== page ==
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3 “must-haves” for simplifying complex clinical communications

Part 3 of a 3-part series in conjunction with our nurse leadership webinar series.

Imagine a world where you launch the EMR, review a patient’s chart, and want to discuss it with the covering cardiologist that day. You click a link for the cardiologist within the EMR and it references that provider’s group workflow processes, reviews their schedules and monitors their momentary status to direct you to the correct provider. Then you type your message. The patient’s information is pulled from the EMR and is securely routed to the recipient based on their contact preference in that moment. It can happen – but this is not the norm in most healthcare facilities today.

Practicing medicine today is complex – clinicians need to consider an ever-changing landscape, federal and state regulations, not to mention the many different innovations designed to help streamline everything from care delivery to reimbursement. Adding to the complexity are the many different providers treating patients, working across various care settings with large care teams.

Given the vastness of these care networks, it can be daunting – albeit necessary – to coordinate care. One way to help connect clinicians in all care settings and improve care team collaboration is through a comprehensive communication solution.

It’s important to first understand why clinical communication is complex and why many of the technologies implemented today aren’t solving the issues clinicians are facing. Factors such as the patient’s reason for contact, the physician’s location, team coverage, degree of urgency and unassigned ER calls all impact the communication process.

Looking across varied care settings, people, processes and preferences also differ. Between inpatient and outpatient facilities, medical group practices and post-acute care, there are many variations in care team communication strategies and approaches that make it prone to gaps and breakdowns. In fact, one of the most frustrating parts of a nurse’s job is the daily battle to determine the correct covering provider.

In this complex environment with so many participants, the continuum of patient care demands that communication solutions span much further than the four walls of a hospital or practice. And as healthcare delivery models change, it’s imperative that care coordination, and the communication that drives it, be streamlined and efficient across all of these settings. When looking for a platform to simplify clinical communication, healthcare organizations should keep the following three “must have” capabilities in mind:

  • Span the entire care continuum: A comprehensive solution must address the needs of all care team members across all types of settings – from a single hospital to a multi-site system, as well as outpatient practices and care settings. They all have different demands and communication requirements. For example, larger practices and hospitals need advanced directory capabilities to bring the opportunity to coordinate care based on facility, group or ACOs, with the appropriate workflow processes built in. In addition, the solution should have the ability to generate real-time patient updates – such as when the patient presents to the emergency department, is discharged home, or when important results are available. This is essential to timely coordination of care. Finally, it’s imperative that the communication solution connect to the organization’s other HIT systems to maintain integration for alarms and alerts, such as if stroke team is activated. It’s critical that covering providers respond quickly and that a back-up process is in place.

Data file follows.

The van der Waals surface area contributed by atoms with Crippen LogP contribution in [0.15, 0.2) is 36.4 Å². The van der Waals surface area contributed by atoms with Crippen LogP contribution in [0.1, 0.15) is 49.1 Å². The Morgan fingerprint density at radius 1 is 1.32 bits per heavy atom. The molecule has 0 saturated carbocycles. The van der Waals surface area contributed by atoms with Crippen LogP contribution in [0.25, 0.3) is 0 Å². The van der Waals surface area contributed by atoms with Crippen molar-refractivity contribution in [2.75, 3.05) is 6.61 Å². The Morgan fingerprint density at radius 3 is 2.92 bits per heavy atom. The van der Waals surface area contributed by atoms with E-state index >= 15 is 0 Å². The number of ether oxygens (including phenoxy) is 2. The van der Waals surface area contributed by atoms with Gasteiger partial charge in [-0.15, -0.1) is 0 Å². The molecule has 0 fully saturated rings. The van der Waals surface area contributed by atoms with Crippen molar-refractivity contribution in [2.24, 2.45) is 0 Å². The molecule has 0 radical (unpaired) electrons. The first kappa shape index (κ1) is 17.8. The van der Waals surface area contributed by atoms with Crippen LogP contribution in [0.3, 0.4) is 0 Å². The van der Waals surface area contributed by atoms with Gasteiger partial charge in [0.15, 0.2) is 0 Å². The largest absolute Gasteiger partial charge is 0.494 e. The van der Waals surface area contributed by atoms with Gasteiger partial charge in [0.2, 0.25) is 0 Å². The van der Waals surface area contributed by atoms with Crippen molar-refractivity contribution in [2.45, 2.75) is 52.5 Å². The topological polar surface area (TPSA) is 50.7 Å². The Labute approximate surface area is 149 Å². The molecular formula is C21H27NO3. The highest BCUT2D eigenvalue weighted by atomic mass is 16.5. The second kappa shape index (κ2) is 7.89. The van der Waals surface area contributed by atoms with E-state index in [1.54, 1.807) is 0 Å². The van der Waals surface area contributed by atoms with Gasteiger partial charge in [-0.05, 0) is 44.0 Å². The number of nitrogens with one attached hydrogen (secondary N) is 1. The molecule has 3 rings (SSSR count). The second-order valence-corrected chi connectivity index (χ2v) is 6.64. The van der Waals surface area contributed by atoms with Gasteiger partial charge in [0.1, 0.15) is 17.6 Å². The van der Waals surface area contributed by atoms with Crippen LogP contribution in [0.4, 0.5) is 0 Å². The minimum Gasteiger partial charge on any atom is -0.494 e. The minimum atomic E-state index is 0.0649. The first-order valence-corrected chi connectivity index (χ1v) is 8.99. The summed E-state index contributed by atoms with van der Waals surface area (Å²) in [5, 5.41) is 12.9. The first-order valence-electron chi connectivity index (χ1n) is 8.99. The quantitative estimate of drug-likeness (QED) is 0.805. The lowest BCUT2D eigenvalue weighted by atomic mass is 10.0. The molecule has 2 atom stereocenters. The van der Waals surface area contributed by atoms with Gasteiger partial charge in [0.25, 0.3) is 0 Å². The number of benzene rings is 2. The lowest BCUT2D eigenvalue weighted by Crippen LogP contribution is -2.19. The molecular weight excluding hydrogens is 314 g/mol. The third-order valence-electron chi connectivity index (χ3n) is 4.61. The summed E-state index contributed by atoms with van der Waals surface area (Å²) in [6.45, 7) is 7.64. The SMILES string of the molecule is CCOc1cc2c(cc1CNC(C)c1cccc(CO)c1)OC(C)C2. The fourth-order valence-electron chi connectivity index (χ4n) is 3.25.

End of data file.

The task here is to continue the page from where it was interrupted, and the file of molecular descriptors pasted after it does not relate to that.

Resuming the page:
• Provide a standardized, yet flexible way to communicate: Clinicians should have flexible, yet standardized communication options that allow their messages to be routed appropriately and securely, and account for today’s technology. Gone are the days of referencing binders, faxed schedules or notes taped to the wall or desk. Once the communication process is initiated, the process should seamlessly connect you with the correct covering provider for the clinical situation at hand – whether through call, text or via a mobile app.
  • Address process complexities with intelligent routing: Schedules, workgroup rules, team mobilization requirements and escalation paths should all be configured so that you are connected to the right care team member with real-time accuracy. A solution with dynamic intelligent routing is able to deliver messages at the right time, to the right person in any given clinical situation. Clinicians should be able to customize based on their device and delivery preferences, and make changes based on their activity (e.g., what to do with a call while in the OR).

The goal is simple: Remove the variability, the hand offs and the touch points that introduce risk and opportunities for communication breakdowns. Initiate the communication in the manner you wish, and let the process connect you to the correct covering provider for your clinical situation at any moment in time.

While efficient clinical communication is a challenge, the right solution can lead to tremendous benefits for every care team member, as well as the organization. The solution must be comprehensive, providing standardization and the ability to streamline the communications process. By implementing technology that addresses these three areas, healthcare organizations will not only be able to improve clinical communication, but will ultimately improve the experience for patients, and the extended care team.


Interested in learning more? Read part 1 and part 2 of this series on nurse leadership in care team collaboration.